Tuesday, November 30, 2010

2010 KBBC: Week 3, Day 1

On the Monstrosity of Christ:
Karl Barth in Conversation with Slavoj Žižek & John Milbank

By Paul Dafydd Jones


For a while, I hoped to frame this conversation in terms of a dramatic interchange – something along the lines of “A Slovenian philosopher, a British theologian, and a Swiss dogmatician walk into a bar…” Alongside an eye-wateringly hip assemblage of cinematic references, literary allusions, and comedic scenes – my early favorites being when Barth imagines a young adult novel, entitled Are you there God? It’s me, Žižek, and when Milbank waxes poetic about the Twilight movies – I wanted to engage some topics that would likely receive attention, were the authors to meet for drinks. Primarily, I envisioned an intense discussion of the logos asarkos and the logos ensarkos, with Milbank talking up the former category, Barth emphasizing the latter, and Žižek asking whether recent debates are but symptoms of secret puzzle, embedded in the Church Dogmatics – a puzzle that later generations were tasked to solve, with only Barth knowing that it is by definition unsolvable, a symptom of the Real. There would then follow remarks on the orthodoxy/heresy binary as it relates to theology and contemporary Marxism; comments on materialism, new forms of transnational religious militancy, and globalization; a discussion of the church, in which Barth and Žižek would speak up for a politicized ecclesiology, and Milbank and Žižek would ask Barth some difficult questions about the Eucharist; and, finally, a cameo for a discerning bartender, who, having challenged each thinker to speak frankly about sexism and heterosexism, finds herself appalled by their awkward responses. Of course, this interchange would not provoke much laughter. While Žižek’s and Barth’s prose has genuinely humorous moments, and while Milbank’s hyper-seriousness would provide an amusing contrast, there is little chance of this writer viably impersonating the thinkers, and no prospect of his penning a winsome script. Still, a contribution of this sort – that is, one that resembles an actual conversation – could in principle show what a profitable exchange between authors should look like: a frank exchange of ideas, with each thinker refining his or her best insights, appreciating the legitimacy and cogency of others’ views, and recognizing that the truth can only be approximated, by the grace of God, in provisional and halting ways.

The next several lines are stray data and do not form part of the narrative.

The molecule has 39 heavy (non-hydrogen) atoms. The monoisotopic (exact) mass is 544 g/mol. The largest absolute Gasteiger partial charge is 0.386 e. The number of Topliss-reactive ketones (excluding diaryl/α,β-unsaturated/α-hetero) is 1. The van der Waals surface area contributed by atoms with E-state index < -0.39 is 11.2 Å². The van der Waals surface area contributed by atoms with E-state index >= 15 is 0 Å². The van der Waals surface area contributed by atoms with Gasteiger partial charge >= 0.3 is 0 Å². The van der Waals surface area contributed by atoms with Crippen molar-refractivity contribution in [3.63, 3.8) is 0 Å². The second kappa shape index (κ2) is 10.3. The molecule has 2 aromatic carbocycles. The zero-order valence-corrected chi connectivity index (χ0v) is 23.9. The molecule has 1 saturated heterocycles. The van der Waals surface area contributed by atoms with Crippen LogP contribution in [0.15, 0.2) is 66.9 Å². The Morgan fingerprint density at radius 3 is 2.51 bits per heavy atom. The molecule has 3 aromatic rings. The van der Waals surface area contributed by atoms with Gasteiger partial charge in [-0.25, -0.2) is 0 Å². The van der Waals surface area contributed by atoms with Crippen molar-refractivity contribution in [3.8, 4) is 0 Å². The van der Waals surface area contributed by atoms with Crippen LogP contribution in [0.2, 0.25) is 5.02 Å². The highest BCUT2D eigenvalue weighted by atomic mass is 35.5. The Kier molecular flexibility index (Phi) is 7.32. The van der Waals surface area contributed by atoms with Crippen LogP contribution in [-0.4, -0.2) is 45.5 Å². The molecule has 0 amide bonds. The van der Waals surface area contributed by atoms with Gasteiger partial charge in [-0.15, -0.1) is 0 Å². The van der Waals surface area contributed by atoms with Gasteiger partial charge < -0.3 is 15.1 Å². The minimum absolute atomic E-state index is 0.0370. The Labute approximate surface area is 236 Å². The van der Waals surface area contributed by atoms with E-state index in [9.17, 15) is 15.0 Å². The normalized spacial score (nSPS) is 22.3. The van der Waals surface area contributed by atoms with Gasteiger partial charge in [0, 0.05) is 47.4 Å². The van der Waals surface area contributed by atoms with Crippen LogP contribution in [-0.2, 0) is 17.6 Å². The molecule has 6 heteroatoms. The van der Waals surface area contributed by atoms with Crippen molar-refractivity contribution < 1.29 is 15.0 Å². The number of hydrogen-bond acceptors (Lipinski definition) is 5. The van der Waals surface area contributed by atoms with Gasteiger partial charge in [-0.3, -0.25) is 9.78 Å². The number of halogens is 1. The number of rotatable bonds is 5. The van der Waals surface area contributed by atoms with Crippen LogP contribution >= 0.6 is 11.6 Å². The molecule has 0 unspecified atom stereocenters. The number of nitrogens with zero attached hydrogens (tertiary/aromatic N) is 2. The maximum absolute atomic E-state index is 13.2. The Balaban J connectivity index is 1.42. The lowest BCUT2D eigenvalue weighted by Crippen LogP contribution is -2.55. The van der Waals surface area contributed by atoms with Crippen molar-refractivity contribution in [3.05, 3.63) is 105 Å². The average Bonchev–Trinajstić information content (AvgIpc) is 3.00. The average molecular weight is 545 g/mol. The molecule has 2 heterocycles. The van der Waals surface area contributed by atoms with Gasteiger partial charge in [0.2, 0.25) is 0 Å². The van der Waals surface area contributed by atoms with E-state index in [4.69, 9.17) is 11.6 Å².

However, given my inferior skills as a dramatist, a relative unfamiliarity with Žižek, and an inability to inhabit a “radically orthodox” outlook, I am reduced to offering a more prosaic, and rather less evenhanded, contribution to this conference. Using The Monstrosity of Christ: Paradox or Dialectic? as a point of departure, my goal is to imagine what Barth might say about a conversation that is already underway. My principal suggestion is this: Barth would urge both Milbank and Žižek to take the monstrosity of Christ rather more seriously than they do. In Barth’s judgment, as I understand it, neither contemporary author proffers a sufficiently robust Christology; further, both promote viewpoints in which Christ is fitted into a preexisting theological or philosophical scheme, as opposed to being treated as determinative for thought as such. Barth’s coordination of Christology, the doctrine of God, and the doctrine of election, on the other hand, is more theologically viable – that is, more intellectually compelling, more attuned to the scriptural witness, and more pertinent to the political moment in which we find ourselves – than either Žižek’s brand of neo-Marxism or Milbank’s celebration of plenitude, paradox, and participation.